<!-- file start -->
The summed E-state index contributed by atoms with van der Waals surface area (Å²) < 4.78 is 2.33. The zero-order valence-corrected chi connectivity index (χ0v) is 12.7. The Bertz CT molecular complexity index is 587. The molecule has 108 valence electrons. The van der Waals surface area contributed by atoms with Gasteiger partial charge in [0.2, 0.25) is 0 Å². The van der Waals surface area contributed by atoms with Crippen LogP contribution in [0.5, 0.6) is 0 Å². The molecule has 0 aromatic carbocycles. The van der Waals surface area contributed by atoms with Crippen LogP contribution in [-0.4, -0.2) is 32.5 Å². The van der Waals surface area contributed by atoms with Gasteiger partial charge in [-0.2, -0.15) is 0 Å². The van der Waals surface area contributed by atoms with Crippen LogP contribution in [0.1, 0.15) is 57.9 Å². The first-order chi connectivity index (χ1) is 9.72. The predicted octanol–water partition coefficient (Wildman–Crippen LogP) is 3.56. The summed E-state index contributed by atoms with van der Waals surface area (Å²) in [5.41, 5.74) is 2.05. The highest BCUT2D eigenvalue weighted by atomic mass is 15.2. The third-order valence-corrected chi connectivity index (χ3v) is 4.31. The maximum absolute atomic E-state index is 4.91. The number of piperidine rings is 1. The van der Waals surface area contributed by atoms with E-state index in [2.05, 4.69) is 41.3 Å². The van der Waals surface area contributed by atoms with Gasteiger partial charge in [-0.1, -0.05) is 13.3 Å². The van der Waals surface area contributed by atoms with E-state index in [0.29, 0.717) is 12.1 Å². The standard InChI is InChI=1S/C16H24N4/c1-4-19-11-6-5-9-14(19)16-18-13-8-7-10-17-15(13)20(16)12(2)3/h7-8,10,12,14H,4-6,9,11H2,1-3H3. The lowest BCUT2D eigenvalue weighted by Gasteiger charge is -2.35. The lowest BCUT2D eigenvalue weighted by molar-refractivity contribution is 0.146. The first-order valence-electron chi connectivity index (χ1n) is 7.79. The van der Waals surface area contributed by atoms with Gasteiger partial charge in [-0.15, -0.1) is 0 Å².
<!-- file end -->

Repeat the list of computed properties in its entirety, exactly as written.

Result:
The summed E-state index contributed by atoms with van der Waals surface area (Å²) < 4.78 is 2.33. The zero-order valence-corrected chi connectivity index (χ0v) is 12.7. The Bertz CT molecular complexity index is 587. The molecule has 108 valence electrons. The van der Waals surface area contributed by atoms with Gasteiger partial charge in [0.2, 0.25) is 0 Å². The van der Waals surface area contributed by atoms with Crippen LogP contribution in [0.5, 0.6) is 0 Å². The molecule has 0 aromatic carbocycles. The van der Waals surface area contributed by atoms with Crippen LogP contribution in [-0.4, -0.2) is 32.5 Å². The van der Waals surface area contributed by atoms with Gasteiger partial charge in [-0.2, -0.15) is 0 Å². The van der Waals surface area contributed by atoms with Crippen LogP contribution in [0.1, 0.15) is 57.9 Å². The first-order chi connectivity index (χ1) is 9.72. The predicted octanol–water partition coefficient (Wildman–Crippen LogP) is 3.56. The summed E-state index contributed by atoms with van der Waals surface area (Å²) in [5.41, 5.74) is 2.05. The highest BCUT2D eigenvalue weighted by atomic mass is 15.2. The third-order valence-corrected chi connectivity index (χ3v) is 4.31. The maximum absolute atomic E-state index is 4.91. The number of piperidine rings is 1. The van der Waals surface area contributed by atoms with E-state index in [2.05, 4.69) is 41.3 Å². The van der Waals surface area contributed by atoms with Gasteiger partial charge in [-0.1, -0.05) is 13.3 Å². The van der Waals surface area contributed by atoms with E-state index in [0.29, 0.717) is 12.1 Å². The standard InChI is InChI=1S/C16H24N4/c1-4-19-11-6-5-9-14(19)16-18-13-8-7-10-17-15(13)20(16)12(2)3/h7-8,10,12,14H,4-6,9,11H2,1-3H3. The lowest BCUT2D eigenvalue weighted by Gasteiger charge is -2.35. The lowest BCUT2D eigenvalue weighted by molar-refractivity contribution is 0.146. The first-order valence-electron chi connectivity index (χ1n) is 7.79. The van der Waals surface area contributed by atoms with Gasteiger partial charge in [-0.15, -0.1) is 0 Å².